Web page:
Pursuing passion for research in Spain

Sanjana Srinivasan

Fulbright grant awardee Sanjana Srinivasan’s passion for research was developed at a young age.

As a Hinsdale Central High School student, she worked in labs at UIC and the University of Chicago to study proteins involved with the medical condition where a portion of the bowel dies, as well as the cell cycle regulation in yeast.

Over three years as a student in the UIC Honors College and Guaranteed Professional Program Admissions in medicine, her devotion to research flourished while studying gastrointestinal and liver issues. She conducted independent projects, strengthened technical skills, and applied coursework lessons in a lab setting under the direction of Pradeep Dudeja, professor of physiology in the College of Medicine.

“I love research because research makes the world go forward with its advancements and contributions to our body of knowledge,” said Srinivasan, who received a bachelor’s degree in neuroscience and minor in Spanish this month.

She will move to Pamplona, Spain, this fall for nine-months of Fulbright supported research at the University of Navarra.

Her work there will examine the pathophysiological metabolic changes that occur in the liver and intestine related to obesity and aging, as well as the potential benefits of long-term dietary supplementation with omega-3 fatty acids, and regular aerobic physical exercise in a mouse model of diet-induced obesity.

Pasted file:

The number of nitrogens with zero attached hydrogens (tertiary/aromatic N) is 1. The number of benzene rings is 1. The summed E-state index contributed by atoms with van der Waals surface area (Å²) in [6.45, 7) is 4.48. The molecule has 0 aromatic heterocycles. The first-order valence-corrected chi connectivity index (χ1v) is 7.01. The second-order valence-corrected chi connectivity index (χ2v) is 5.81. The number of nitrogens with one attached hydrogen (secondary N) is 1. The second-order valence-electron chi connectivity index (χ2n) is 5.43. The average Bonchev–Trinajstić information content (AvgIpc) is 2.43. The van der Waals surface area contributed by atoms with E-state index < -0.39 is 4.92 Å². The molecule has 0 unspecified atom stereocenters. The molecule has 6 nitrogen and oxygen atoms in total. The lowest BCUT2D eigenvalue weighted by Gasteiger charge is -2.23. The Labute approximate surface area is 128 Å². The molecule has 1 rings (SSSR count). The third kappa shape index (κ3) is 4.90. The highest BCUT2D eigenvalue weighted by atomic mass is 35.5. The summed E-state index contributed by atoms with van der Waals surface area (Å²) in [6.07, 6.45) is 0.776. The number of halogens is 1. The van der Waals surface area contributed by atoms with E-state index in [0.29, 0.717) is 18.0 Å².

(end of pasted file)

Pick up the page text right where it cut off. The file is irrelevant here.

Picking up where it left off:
“The Fulbright will give me the chance to apply critical observations made in the laboratory to the pathophysiology of metabolic disorders in the liver and intestine,” she said.

Srinivasan’s academic and service achievements earned her Phi Beta Kappa membership, a Presidential Award Program Honors Scholarship, a Chancellor’s Student Service and Leadership Award, and the Honorable Paul Simon Intern Scholarship from the Illinois State Society.

The Simon honor gave her the opportunity to intern for U.S. Rep. Robin Kelly and learn about the political process first-hand, in addition to public policy issues involving health equity and gun violence.

“I came back to UIC with an understanding of issues like the rising cost of healthcare and the complexity of health insurance in the United States. I also learned about how important it is for physicians to be advocates for their patients.” she said.

At UIC, she was a health educator and a leadership council member for the Peer Health Exchange, a campus organization that provides health education to Chicago high school students.

“The workshops I have taught are focused on building the skills of communication and advocacy, which can be everything from making videos to improve awareness of an issue to speaking up for those who cannot speak up for themselves,” she explained. “Through the Peer Health Exchange, I have seen first-hand the importance of a strong foundation of health education and how it can improve health outcomes for our communities.”

Srinivasan plans to attend medical school in the U.S. after her studies in Spain.

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